Book Review: The Given Day by Dennis Lehane

The Given Day
The Given Day by Dennis Lehane
My rating: 3 of 5 stars

I wasn’t totally excited to read this book at first.

I opened it and right at the beginning there’s this whole Babe Ruth thing, and I thought, “Oh, crap. Is this going to be another Underworld (by Don DeLillo) and go into excruciating detail about baseball?”

While it shares elements with Underworld (baseball and J Edgar Hoover, among others), I wouldn’t describe this book as excruciating at all. The biggest beef I had with The Given Day was that there were so many scenes of very detailed violence that it often left me feeling sick to my stomach. If I read it again, I’d count up the number of times the reader hears a bone cracking. My guess is it would be more than 30.

I picked it up because I wanted to learn a little more about Boston’s history, and I did, at least about this small period of the city’s history. I’m still not totally clear about what a Boston Brahmin is, but I’ve got a general idea. I do, however, have a much clearer sense of the intense loyalty people have for the city. As a life-long nomad, I’ve never felt myself very attached to any particular location; it’s enjoyable to me to be inside characters who do have this attachment.

Aside from the violence, my other complaint with the novel was the somewhat contrived feeling it had at times. There was a point about 2/3 through where it seemed like everything was going to crap. People were making bad choices and were caught in untenable situations and being backed into corners. The future looked bleak, but all of a sudden, characters started making sound choices. They were suddenly compassionate and reasoned in their decisions. Bad things happened to them, but against all odds, they came out on top, sometimes in almost comic superhero fashion.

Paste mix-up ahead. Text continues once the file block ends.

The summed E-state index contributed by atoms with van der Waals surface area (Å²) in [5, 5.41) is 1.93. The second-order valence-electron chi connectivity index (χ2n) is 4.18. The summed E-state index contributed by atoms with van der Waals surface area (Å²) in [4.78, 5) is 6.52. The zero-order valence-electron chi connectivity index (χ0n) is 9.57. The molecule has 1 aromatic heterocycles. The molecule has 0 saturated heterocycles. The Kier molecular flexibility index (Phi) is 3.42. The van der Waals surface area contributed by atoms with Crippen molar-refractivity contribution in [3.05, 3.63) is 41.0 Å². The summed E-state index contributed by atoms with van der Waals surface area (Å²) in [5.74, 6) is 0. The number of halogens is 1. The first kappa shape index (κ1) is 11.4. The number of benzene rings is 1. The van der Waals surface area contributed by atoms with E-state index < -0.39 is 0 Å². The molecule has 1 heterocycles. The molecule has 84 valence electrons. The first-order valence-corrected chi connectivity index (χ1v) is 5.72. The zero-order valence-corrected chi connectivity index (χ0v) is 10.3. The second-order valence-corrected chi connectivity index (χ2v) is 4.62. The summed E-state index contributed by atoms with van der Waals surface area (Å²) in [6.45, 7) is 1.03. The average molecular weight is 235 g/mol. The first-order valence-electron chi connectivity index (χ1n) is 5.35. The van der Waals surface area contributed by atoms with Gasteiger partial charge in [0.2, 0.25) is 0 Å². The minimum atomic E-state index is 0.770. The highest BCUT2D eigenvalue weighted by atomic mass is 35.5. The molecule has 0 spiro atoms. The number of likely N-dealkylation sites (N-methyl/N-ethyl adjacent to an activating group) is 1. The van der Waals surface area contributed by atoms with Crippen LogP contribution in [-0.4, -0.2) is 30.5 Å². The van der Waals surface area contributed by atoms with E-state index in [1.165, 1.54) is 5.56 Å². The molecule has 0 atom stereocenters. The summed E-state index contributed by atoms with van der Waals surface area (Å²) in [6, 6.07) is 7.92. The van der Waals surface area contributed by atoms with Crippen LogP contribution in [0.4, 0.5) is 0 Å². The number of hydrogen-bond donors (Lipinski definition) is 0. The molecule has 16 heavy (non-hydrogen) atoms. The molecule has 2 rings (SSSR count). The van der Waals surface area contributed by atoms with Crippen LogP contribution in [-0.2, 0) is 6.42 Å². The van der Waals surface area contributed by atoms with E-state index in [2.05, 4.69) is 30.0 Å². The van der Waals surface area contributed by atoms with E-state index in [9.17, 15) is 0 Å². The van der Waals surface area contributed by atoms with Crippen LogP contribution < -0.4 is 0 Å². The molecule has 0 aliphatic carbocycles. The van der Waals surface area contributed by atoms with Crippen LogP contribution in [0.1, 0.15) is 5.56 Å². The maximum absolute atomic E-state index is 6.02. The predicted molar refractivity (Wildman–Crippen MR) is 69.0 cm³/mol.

I like the points Lehane was making about family and race and the difficulty of doing the “right” thing when all of the parties involved have a different idea of what’s “right.” I’m glad it wasn’t a short book and that Lehane took at least a little bit of time to explore the large number of characters he included (it saved some from being entirely two-dimensional). I just found the tidy little package in which he tied everything at the end a little disappointing. It was an enjoyable read, but when I closed the back cover, I just kind of said, “Meh.”

And incidentally, I have absolutely no idea why my library put a “mystery” sticker on the spine of this novel.

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